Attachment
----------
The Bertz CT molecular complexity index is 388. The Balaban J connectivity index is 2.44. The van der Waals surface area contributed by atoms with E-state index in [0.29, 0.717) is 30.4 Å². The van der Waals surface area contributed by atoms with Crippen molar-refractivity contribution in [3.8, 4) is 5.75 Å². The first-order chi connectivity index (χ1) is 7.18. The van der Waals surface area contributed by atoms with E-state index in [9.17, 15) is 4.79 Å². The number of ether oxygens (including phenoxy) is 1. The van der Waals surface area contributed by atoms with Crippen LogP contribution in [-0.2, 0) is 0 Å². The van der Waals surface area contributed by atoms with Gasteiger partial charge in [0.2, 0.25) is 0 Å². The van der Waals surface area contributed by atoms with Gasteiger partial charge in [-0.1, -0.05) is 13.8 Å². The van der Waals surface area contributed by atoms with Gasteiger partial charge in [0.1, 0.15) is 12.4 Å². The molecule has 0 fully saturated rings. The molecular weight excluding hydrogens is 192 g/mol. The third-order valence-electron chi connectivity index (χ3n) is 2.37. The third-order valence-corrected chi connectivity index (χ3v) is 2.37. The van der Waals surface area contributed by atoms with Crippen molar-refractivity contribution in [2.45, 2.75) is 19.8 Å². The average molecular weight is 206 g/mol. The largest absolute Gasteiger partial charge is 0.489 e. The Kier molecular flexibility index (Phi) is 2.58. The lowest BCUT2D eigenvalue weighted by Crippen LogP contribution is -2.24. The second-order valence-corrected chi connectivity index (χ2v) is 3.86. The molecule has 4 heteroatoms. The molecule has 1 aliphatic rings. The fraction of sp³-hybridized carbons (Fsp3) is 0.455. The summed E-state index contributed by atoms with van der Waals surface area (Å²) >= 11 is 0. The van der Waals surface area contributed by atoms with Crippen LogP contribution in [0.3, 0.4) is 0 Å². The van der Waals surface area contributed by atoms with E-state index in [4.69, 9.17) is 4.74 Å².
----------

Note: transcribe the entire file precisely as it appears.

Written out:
The Bertz CT molecular complexity index is 388. The Balaban J connectivity index is 2.44. The van der Waals surface area contributed by atoms with E-state index in [0.29, 0.717) is 30.4 Å². The van der Waals surface area contributed by atoms with Crippen molar-refractivity contribution in [3.8, 4) is 5.75 Å². The first-order chi connectivity index (χ1) is 7.18. The van der Waals surface area contributed by atoms with E-state index in [9.17, 15) is 4.79 Å². The number of ether oxygens (including phenoxy) is 1. The van der Waals surface area contributed by atoms with Crippen LogP contribution in [-0.2, 0) is 0 Å². The van der Waals surface area contributed by atoms with Gasteiger partial charge in [0.2, 0.25) is 0 Å². The van der Waals surface area contributed by atoms with Gasteiger partial charge in [-0.1, -0.05) is 13.8 Å². The van der Waals surface area contributed by atoms with Gasteiger partial charge in [0.1, 0.15) is 12.4 Å². The molecule has 0 fully saturated rings. The molecular weight excluding hydrogens is 192 g/mol. The third-order valence-electron chi connectivity index (χ3n) is 2.37. The third-order valence-corrected chi connectivity index (χ3v) is 2.37. The van der Waals surface area contributed by atoms with Crippen molar-refractivity contribution in [2.45, 2.75) is 19.8 Å². The average molecular weight is 206 g/mol. The largest absolute Gasteiger partial charge is 0.489 e. The Kier molecular flexibility index (Phi) is 2.58. The lowest BCUT2D eigenvalue weighted by Crippen LogP contribution is -2.24. The second-order valence-corrected chi connectivity index (χ2v) is 3.86. The molecule has 4 heteroatoms. The molecule has 1 aliphatic rings. The fraction of sp³-hybridized carbons (Fsp3) is 0.455. The summed E-state index contributed by atoms with van der Waals surface area (Å²) >= 11 is 0. The van der Waals surface area contributed by atoms with Crippen LogP contribution in [0.3, 0.4) is 0 Å². The van der Waals surface area contributed by atoms with E-state index in [4.69, 9.17) is 4.74 Å².